There seems to be a rise in discussion over whether women should be prosecuted for drinking alcohol whilst they're pregnant. Personally, I think this is a difficult topic to form an opinion on. Isn't it a woman's right to drink whether she's pregnant or not? Just as much as it's her right to have an abortion if she so wished? But then again - surely that's totally different. With an abortion, the foetus will never end up as a human being out there in the world possibly suffering from illnesses or disabilities caused by their mother drinking excessively whilst pregnant.
There are so many what-ifs in this debate that it would be practically impossible to please everyone with the outcome. Will pregnant mothers who suffer from alcoholism be just as easily prosecuted as perhaps a pregnant woman who binge drinks over the weekend? What about those women who believe one glass of wine every now and then will do no harm? There's so many different recommendations that contradict each other these days, so where are women supposed to get their advice from?
Firstly, there ought to be a general consensus on just how much alcohol - if any - a pregnant woman is able to drink before it poses a threat to their un-born child. Perhaps if medical professionals can agree on that, we might come closer to making an informed decision on whether this idea of prosecution is feasible. Secondly, there would have to be an overwhelming majority vote, considering some might say that this is essentially taking away pregnant women's human rights. Lastly, how on earth would this be policed?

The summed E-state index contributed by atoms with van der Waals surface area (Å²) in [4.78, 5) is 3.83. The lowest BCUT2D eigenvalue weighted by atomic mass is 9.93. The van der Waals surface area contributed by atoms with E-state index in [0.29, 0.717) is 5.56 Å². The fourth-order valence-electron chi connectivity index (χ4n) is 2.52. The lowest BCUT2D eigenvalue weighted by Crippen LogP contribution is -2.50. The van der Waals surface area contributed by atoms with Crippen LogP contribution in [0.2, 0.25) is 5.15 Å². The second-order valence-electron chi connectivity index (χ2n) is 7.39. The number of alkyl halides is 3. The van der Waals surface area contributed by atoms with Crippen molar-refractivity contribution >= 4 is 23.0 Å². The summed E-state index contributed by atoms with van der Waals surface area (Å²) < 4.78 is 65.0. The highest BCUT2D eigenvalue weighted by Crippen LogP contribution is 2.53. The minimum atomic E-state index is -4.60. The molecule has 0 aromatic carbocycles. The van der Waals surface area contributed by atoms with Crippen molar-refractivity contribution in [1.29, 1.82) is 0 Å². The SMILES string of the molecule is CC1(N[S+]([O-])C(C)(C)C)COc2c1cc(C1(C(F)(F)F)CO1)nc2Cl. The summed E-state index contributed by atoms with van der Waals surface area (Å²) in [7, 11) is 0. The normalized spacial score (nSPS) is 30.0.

Realistically, if the government decided that the health of an un-born child was more important than the human rights of a pregnant woman, how would that be enforced? If a woman went out for a wild weekend without knowing she was pregnant - however far along she may be - would she be prosecuted? If a woman was pregnant, binge drinking excessively but then decided that an abortion would be the best option, would she be prosecuted? There are so, so many different reasons why this would not be a realistic, enforceable law.
Perhaps the people suggesting this change in the law, haven't thought about how many young girls, in their teenage years and early twenties have abortions. Safe, legal abortions. These procedures aren't available world-wide unfortunately and that too often puts girls' and women's lives in danger. So if this law was passed, would those girls maybe hide their pregnancies for fear of prosecution? That may lead to complications later on in the pregnancy, or complications for the mother herself. Of course the harm caused to an un-born child should be equally as important - I'm not for a second condoning binge drinking whilst pregnant, simply pointing out a woman's right to do so if she wishes. This has the potential to put the well-being of all pregnant mothers directly at risk.
It's the age-old debate; pro-choice or pro-life. I expect that the people who disagree with abortion in the first place would be more likely to agree with this proposal, but similar to the abortion debate - the government has to put the well-being and human rights of both pregnant mothers and un-born babies into great consideration. If the public had to vote on this matter tomorrow, I for one certainly wouldn't know which side my vote would fall. How would you vote?Suggest a correction